“If there are things we may take on to improve remote work going forward, more of a long-term aspect, that certainly appears it would be allowed under the new American Rescue Plan.”

Putting plans in place for the funds does require staff hours.

“I think in talking with the county (Dakota County) and peer municipalities just a week ago, there’s a lot of feeling there are areas of overlap and duplication. The county sounds like it expects to take a pretty big role in housing assistance using these funds,” said Wietecha. “Is there a need for cities to step in and do housing assistance if the county’s already doing it? Does it make sense to step back and map this out a little bit.”

Wietecha said the funds will be coming into the city over the next 12-13 months.

“The city council has to have some conversations where our priorities should be,” said Wietecha.

Broadband expansion really seems to have caught the council’s attention.

“I think that it’s really exciting that the money has such broad parameters at this point.

“It is a considerable amount of money,” said Councilmember Tina Folch. She’d like to see about continuing on a review of types of housing in the city.

“For the last two years, that was the council’s number one priority, and it seems like it went to the wayside,” said Folch. “Another thing we talked about in the utility committee is broadband, strategic planning for infrastructure within our community. It would be interesting to circle back if we could use some of the funds for broadband infrastructure.”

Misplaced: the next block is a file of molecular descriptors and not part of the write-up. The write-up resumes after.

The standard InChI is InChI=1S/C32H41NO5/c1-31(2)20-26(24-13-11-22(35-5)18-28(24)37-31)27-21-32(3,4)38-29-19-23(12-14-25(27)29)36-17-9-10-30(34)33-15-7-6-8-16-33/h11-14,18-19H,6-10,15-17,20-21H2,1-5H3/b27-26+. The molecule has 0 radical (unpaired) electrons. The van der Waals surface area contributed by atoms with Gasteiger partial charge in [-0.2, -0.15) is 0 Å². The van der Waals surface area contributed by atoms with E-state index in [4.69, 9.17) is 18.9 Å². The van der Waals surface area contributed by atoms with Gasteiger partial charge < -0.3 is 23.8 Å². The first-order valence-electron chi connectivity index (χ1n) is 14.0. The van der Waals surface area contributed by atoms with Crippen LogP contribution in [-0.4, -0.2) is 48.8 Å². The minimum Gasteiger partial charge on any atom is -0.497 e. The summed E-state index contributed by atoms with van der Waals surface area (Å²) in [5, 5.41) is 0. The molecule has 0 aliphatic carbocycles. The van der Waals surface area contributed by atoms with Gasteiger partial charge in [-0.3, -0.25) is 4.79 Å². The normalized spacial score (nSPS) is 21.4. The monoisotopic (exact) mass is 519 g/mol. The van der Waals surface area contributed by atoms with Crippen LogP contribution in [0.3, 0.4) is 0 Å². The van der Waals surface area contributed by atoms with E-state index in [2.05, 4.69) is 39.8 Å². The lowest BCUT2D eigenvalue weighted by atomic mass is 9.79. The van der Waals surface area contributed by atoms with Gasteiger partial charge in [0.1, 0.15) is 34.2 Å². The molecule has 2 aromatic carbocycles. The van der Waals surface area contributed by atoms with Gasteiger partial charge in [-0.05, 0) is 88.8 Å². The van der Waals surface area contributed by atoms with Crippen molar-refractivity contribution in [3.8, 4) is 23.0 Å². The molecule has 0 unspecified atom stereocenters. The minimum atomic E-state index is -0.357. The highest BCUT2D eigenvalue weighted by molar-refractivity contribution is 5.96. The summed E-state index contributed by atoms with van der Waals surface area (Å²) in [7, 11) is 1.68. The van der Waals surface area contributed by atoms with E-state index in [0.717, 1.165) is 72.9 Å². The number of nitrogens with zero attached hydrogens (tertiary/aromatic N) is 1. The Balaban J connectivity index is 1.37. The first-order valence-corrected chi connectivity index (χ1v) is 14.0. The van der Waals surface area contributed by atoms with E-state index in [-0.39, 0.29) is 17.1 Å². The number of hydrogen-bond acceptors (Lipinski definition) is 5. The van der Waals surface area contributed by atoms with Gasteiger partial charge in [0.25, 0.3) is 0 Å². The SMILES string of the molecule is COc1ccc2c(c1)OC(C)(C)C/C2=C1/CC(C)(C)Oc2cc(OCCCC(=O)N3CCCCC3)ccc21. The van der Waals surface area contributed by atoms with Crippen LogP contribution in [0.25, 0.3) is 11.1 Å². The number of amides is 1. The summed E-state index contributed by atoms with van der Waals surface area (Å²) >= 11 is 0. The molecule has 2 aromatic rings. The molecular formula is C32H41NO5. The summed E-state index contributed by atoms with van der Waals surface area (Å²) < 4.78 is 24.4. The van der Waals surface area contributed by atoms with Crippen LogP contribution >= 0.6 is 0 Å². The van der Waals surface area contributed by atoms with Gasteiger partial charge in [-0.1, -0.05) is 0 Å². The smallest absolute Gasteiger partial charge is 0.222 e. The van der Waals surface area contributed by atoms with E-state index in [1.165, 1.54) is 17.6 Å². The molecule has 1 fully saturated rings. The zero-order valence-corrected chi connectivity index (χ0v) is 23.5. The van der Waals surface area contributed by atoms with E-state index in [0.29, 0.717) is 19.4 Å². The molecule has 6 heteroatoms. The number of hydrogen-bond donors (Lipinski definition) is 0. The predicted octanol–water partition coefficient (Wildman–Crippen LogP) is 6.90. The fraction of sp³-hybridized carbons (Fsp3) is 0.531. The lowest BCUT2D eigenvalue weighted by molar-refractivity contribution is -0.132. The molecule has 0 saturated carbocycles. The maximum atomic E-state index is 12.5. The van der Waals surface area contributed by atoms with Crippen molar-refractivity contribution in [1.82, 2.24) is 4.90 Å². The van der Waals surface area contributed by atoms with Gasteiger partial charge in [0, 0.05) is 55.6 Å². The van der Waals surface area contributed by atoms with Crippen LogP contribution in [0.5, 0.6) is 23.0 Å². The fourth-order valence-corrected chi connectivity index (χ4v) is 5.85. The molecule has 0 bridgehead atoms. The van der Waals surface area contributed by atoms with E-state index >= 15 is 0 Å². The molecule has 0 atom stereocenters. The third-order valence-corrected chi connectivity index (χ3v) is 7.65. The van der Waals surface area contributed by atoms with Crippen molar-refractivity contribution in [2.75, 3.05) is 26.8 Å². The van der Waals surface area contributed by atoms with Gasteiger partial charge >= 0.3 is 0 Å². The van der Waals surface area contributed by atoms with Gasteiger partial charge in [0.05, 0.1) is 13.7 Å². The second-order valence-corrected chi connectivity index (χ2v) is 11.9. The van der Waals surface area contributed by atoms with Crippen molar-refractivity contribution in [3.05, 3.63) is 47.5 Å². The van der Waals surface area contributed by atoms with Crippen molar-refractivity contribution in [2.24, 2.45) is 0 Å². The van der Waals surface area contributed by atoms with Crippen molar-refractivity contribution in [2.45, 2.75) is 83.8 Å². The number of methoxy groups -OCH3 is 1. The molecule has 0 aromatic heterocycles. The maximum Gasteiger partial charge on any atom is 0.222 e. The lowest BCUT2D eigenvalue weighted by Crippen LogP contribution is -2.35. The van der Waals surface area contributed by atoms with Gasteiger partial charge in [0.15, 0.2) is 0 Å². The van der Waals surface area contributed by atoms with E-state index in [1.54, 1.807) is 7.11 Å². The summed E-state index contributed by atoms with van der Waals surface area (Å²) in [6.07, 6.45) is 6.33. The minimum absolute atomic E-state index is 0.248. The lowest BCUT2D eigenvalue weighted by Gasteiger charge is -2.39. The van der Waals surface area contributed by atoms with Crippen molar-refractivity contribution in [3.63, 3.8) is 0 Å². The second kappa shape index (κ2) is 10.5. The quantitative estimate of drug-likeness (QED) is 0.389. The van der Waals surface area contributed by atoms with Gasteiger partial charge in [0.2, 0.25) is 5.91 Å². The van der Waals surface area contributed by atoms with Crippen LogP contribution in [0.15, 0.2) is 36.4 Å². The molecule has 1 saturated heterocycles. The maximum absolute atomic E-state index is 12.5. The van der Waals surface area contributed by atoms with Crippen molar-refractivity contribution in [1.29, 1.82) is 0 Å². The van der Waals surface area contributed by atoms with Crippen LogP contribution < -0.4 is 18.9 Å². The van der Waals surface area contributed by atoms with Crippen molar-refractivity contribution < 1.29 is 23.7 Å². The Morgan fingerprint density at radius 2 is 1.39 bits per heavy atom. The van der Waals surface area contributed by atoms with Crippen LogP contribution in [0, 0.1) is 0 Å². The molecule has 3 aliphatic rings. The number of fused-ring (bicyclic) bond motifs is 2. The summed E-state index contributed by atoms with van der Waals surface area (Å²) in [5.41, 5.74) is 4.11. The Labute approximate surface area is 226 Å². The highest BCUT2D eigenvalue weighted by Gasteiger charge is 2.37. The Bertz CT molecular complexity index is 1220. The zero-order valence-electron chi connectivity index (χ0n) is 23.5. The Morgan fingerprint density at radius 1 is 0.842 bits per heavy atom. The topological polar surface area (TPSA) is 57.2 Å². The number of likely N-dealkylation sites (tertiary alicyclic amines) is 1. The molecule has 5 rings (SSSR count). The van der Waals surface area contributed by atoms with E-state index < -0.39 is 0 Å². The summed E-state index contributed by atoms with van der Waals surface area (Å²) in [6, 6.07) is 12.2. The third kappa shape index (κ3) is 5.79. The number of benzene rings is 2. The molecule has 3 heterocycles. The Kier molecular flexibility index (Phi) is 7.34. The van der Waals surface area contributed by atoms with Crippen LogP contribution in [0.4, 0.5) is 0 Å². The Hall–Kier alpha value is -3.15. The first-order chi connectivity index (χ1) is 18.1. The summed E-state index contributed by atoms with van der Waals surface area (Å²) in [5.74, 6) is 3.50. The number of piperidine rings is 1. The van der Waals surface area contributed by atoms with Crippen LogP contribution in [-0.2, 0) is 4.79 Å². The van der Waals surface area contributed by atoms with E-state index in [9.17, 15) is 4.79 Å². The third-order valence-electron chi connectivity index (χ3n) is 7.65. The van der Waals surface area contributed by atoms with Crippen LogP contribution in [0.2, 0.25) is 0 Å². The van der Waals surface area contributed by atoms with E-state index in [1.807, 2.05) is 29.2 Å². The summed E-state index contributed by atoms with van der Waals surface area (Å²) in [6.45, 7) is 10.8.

Councilmember Jen Fox agreed.

“That’s something we can be forward-thinking about and be very intentional when we haven’t been able to be before. It’s such a great opportunity,” she said.

She’s heard from residents of 15th Street who are having difficulty paying their share of construction costs in front of their homes because of lost revenue due to COVID-19.

“I’ve heard from a few residents who are pretty upset with the price tag at this point,” she said. “This is a really great conversation to be having.

Mayor Mary Fasbender agreed.

“They are great conversations. We’re going to be talking in the near future about broadband. That will be a wonderful and needed discussion for our community,” she said. “Good conversations come with many conversations. It’s fun to have a little bit of money to help the community with, especially our community members and our taxpayers.”

The council will talk about it at a coming strategic planning session.

Another thing brought up was helping restaurants and bars with the cost of their licenses, or waiving them in whole. Wietecha said they total about $44,000.

“I think that’s a no-brainer in continuing to not charge for on-site liquor licenses,” said Folch. “All of our restaurants are in recovery mode. It makes me nervous. I think we don’t know enough how the next half a year is going to roll forward. I know the businesses affected by this really appreciate how helpful the council has been in the last year. It would be money well spent.”